Driving the future
of electric vehicles.

Why we need electric buses now  

Transportation makes up a whopping 45% of Washington State’s greenhouse gas emissions, according to the Department of Ecology. To combat this ever-growing environmental strain, MTRWESTERN is committed to delivering carbon-free group and intercity regional transportation throughout the Pacific Northwest. While our goal is audacious, our pursuit is intentional. This is an incredible moment not just for our state, but for the nation as a whole and the future of travel.

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In 2021, we made our last entirely internal combustion motorcoach fleet purchase. Moving forward, every time we buy a group of coaches, a portion of the purchase will be electric vehicles (EVs). MTRWESTERN is one of the leading charter bus services in the PNW and as such have always strived to provide the best and latest technology to our clients.

In addition to offering a greater variety of transportation solutions for commercial and private use, we also hope to lead by example for others in the transportation industry. Simply put – we need more environmentally friendly transportation options in the PNW, and MTRWESTERN wants to lead the charge into a greener future.

Our Vision

At MTRWESTERN, our long-term goal is to change what it means to travel in Washington State by offering top-of-the-line, environmentally friendly transit options.

Additionally, our hope is that other transportation companies follow suit, making electric buses for commercial and private use more readily available. By doing so, we can be a part of making the earth a happier, healthier place for all.

Our Current EVolution

In August 2023, MTRWESTERN launched the first fully electric intercity bus route in the U.S. between Seattle, WA and Bellingham, WA in partnership with Amtrak and the Washington Department of Transportation. The nearly 200-mile roundtrip journey is completed on a single charge and will save approximately 10,000 gallons of diesel fuel per year, cutting CO2 emissons by 109 tons or 218,000 pounds annually.

MTRWESTERN’s Seattle facility has three Level 3 DC Fast Charging (DCFC) stations installed. The 150kW fast charge stations mean we can top-off an electric bus from 10% to 80% charge in just 3.5 hours, versus an entire day on our standard Level 2 charger. With our 250 miles of range, that’s about 1 mile for every minute of charge time on our Van Hool CX45E bus.

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The infrastructure challenges of going electric

Creating sustainable transportation in the PNW is something we’re driven to accomplish and actively working towards, but there are challenges along the road to greener travel that must be solved to make eco-friendly transit commonplace in Washington State. Addressing these challenges requires collaboration among various stakeholders, including bus operators, utilities, governments, and charging infrastructure providers, to ensure the successful integration of electric buses into the transportation system.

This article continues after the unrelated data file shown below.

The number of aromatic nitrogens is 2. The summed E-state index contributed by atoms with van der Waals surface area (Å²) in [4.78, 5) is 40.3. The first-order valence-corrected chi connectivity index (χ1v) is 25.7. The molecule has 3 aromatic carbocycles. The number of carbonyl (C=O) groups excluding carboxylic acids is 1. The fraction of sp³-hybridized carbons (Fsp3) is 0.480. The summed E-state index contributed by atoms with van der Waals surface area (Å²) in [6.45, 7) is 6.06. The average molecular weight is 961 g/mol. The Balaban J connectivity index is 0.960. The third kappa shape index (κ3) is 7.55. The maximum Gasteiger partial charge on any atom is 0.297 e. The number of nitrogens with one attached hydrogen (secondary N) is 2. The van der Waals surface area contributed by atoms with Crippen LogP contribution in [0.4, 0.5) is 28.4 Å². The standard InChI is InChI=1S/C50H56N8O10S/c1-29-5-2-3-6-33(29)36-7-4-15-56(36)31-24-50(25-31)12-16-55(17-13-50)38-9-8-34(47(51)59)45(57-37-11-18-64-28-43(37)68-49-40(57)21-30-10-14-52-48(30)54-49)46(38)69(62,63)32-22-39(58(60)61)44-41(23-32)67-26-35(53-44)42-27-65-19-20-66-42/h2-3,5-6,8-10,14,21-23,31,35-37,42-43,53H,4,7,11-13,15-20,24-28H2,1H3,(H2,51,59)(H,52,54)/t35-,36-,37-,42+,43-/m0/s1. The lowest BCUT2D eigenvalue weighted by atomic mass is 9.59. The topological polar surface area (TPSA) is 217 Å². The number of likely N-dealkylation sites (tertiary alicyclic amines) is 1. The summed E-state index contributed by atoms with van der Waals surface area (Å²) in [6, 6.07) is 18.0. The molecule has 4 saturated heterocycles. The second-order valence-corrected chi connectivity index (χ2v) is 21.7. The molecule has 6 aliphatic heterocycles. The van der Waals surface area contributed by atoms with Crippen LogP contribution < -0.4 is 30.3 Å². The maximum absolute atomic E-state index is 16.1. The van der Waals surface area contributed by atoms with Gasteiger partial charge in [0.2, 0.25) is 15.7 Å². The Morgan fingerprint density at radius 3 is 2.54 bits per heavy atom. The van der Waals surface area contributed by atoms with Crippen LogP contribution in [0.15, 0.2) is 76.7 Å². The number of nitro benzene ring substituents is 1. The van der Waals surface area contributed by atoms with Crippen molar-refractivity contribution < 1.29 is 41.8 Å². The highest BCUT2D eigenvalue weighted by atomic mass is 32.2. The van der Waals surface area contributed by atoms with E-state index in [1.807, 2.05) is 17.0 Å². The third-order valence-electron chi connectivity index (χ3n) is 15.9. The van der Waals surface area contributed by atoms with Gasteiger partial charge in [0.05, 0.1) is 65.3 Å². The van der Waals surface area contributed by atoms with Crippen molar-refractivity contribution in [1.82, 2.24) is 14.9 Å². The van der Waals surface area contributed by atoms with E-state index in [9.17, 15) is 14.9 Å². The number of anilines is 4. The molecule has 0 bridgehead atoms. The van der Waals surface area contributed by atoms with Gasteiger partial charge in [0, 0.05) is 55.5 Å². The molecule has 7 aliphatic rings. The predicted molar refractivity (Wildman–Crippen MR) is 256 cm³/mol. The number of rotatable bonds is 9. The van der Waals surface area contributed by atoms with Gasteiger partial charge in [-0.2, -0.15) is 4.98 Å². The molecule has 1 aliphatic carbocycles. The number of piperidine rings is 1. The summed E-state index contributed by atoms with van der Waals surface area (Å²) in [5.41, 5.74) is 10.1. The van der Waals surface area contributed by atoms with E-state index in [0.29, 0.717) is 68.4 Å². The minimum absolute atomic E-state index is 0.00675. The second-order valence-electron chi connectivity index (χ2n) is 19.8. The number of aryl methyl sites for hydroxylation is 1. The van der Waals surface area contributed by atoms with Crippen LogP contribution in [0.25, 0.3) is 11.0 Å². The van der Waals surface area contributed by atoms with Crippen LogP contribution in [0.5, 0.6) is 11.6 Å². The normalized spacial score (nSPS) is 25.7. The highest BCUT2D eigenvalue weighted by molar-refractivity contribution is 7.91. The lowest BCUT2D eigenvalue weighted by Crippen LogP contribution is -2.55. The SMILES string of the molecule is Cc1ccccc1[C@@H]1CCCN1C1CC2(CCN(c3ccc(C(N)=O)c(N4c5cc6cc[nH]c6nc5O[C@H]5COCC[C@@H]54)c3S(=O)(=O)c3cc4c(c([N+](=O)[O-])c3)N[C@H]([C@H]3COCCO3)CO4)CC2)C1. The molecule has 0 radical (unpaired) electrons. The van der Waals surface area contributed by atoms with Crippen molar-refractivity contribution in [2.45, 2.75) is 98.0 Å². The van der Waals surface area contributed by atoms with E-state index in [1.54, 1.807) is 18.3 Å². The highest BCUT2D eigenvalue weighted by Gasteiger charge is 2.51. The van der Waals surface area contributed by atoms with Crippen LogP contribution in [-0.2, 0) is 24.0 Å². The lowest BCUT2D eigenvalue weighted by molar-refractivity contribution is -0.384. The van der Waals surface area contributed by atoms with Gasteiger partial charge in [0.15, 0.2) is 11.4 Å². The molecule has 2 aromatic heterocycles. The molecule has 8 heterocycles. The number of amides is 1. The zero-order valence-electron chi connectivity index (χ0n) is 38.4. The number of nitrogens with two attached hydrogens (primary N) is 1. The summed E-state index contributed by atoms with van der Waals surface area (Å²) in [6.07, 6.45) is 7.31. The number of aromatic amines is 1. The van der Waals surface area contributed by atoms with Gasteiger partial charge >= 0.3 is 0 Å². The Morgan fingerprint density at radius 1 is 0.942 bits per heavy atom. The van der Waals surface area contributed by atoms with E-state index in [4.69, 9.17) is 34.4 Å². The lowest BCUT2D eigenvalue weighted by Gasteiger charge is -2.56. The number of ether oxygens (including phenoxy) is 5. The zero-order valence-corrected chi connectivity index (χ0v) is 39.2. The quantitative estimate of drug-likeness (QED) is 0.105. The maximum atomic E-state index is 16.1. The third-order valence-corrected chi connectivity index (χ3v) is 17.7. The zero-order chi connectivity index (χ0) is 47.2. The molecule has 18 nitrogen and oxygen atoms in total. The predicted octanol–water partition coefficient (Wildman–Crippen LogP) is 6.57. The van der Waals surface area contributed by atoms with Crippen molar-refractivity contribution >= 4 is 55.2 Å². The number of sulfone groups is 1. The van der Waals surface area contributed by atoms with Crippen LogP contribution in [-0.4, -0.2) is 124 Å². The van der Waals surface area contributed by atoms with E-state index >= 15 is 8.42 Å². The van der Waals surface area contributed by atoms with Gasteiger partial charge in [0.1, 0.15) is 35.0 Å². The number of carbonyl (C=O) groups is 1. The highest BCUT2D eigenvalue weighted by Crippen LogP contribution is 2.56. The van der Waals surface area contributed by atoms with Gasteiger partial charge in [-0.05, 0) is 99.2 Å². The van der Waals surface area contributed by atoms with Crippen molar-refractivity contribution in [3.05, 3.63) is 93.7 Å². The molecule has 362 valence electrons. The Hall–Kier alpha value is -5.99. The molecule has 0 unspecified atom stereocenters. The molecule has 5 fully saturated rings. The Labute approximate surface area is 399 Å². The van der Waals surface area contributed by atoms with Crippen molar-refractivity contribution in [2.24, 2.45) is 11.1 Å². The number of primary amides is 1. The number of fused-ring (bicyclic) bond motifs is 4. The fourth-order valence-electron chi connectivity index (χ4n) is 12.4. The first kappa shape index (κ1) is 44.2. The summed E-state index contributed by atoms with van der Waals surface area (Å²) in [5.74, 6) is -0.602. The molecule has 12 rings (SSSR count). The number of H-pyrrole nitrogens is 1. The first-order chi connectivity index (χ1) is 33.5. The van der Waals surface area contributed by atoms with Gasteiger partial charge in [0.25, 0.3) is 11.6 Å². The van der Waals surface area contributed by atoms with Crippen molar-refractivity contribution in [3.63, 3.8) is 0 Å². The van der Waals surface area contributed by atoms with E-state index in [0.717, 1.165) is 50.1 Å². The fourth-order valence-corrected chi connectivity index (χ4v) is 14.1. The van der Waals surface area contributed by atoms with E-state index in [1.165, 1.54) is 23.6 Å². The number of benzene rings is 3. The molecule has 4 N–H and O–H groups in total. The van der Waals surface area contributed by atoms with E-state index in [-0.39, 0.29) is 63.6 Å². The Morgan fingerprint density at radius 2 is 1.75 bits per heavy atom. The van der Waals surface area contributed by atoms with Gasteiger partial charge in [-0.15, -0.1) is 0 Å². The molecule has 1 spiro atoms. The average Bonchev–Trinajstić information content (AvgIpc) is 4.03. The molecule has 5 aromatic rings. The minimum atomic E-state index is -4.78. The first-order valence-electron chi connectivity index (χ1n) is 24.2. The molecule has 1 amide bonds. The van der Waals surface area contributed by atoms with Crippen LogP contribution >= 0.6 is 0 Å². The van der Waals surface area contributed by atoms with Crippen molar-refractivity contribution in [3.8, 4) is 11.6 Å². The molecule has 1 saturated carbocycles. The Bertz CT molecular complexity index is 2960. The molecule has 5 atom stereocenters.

Establishing an extensive and reliable network of charging stations is crucial for electric bus operations. However, the infrastructure may be limited or insufficient, especially in areas with a higher demand for charging.

Building charging infrastructure, including charging stations, power distribution equipment, and grid upgrades, can require significant upfront investment. This cost can pose a challenge for bus operators, especially for smaller companies or municipalities with limited budgets.

Charging an electric bus takes longer than refueling a conventional bus with diesel or natural gas. Fast-charging technologies are being developed, but even those solutions require more time compared to refueling. The charging time and speed can affect the overall efficiency of the bus operations and scheduling.

Charging multiple electric buses simultaneously can put a strain on the electrical grid, especially if the infrastructure is not adequately designed to handle the increased power demand. Coordinating with utilities to ensure the grid’s capacity matches the charging needs is crucial.

Different charging standards and connector types can create compatibility issues. Bus operators may face challenges when integrating charging equipment from different manufacturers or when accessing charging infrastructure provided by different entities.

Installing charging infrastructure, such as charging stations or overhead charging systems, requires physical space. Identifying suitable locations for charging infrastructure, especially in dense urban areas, can be challenging due to limited available space and competing land-use requirements.

Charging infrastructure requires regular maintenance and service to ensure optimal performance. Managing the maintenance and service needs of charging stations and associated equipment can be demanding, especially when operating a large fleet of electric buses.

Electric bus fleets are expected to grow in the coming years, requiring scalable and future-proof charging infrastructure. Planning for future expansion, including sufficient capacity and scalability, is essential to accommodate the increasing demand for electric buses.